Britain and the European Union were on the cusp of striking a narrow trade deal on Thursday, swerving away from a chaotic finale to a Brexit split that has shaken the 70-year project to forge European unity from the ruins of World War Two.
While a last-minute deal would avoid the most acrimonious ending to the Brexit divorce, the United Kingdom is heading for a much more distant relationship with its biggest trade partner than almost anyone expected at the time of the 2016 Brexit vote.
Sources in London and Brussels said a deal was close as British Prime Minister Boris Johnson held a late-night conference call with his senior ministers, and negotiators in Brussels pored over reams of legal texts.There was no official confirmation of a deal but Johnson was expected to hold a news conference – just seven days before the UK turns its back on the EU’s single market and customs union at 2300 GMT on Dec. 31.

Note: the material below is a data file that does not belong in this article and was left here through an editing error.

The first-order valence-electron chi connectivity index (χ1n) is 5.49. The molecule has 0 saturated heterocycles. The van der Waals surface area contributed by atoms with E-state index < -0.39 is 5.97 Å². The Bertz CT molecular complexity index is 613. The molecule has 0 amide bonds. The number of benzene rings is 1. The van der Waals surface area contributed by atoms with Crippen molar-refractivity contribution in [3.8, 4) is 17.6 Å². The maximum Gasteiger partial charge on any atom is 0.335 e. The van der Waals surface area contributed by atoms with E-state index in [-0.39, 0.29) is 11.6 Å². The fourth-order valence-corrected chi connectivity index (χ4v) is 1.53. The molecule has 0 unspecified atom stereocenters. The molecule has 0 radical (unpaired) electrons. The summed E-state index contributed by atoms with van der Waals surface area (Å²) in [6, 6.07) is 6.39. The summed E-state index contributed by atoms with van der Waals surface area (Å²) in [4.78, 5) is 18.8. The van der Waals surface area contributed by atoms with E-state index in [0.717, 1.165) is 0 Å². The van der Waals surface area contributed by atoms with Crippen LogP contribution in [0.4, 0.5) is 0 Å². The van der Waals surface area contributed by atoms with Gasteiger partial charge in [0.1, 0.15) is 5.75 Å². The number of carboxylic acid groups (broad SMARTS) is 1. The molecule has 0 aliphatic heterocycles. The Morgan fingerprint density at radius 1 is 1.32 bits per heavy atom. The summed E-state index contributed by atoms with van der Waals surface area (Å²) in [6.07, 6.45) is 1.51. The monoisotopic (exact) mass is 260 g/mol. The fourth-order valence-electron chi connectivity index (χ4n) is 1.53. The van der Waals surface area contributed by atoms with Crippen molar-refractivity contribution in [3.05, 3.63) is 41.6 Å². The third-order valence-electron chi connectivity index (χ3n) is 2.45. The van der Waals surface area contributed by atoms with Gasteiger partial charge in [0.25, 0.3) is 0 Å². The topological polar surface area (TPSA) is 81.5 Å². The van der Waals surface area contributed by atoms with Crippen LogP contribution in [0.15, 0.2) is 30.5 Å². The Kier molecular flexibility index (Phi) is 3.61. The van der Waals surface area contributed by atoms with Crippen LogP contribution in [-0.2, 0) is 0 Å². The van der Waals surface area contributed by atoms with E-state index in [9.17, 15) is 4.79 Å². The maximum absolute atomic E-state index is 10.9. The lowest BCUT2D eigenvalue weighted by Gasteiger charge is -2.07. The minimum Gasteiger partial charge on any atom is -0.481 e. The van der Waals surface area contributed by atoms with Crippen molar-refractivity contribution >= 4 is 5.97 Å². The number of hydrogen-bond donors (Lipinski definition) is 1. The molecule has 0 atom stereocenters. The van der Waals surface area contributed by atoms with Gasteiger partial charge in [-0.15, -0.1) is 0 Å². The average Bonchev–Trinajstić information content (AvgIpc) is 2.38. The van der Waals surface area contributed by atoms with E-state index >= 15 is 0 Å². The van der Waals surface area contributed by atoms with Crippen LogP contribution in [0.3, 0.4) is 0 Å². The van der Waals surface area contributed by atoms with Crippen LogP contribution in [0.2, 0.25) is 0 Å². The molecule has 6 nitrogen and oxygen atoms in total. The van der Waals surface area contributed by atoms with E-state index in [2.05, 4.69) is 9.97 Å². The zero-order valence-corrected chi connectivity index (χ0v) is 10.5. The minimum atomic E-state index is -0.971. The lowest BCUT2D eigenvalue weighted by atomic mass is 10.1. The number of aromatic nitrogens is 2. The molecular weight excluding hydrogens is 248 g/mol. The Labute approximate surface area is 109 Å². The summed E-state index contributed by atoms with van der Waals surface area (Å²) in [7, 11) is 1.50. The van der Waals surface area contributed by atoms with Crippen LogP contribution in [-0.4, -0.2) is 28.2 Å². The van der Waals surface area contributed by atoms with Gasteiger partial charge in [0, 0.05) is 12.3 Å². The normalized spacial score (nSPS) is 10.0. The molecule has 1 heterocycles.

Irish Foreign Minister Simon Coveney said a late snag related to fishing had delayed the agreement, but that an announcement was expected later on Thursday.”There is some sort of last-minute hitch” related to “small text” of a fisheries agreement, Coveney told Ireland’s RTE radio after weeks of haggling over just how much fish EU boats should be able to catch in British waters.”I had hoped to be talking to you this morning in parallel with big announcements happening in both London and Brussels, but we still expect those later on today.”
News that a deal was imminent, first reported by Reuters on Wednesday, triggered a 1.4% surge in the pound against.
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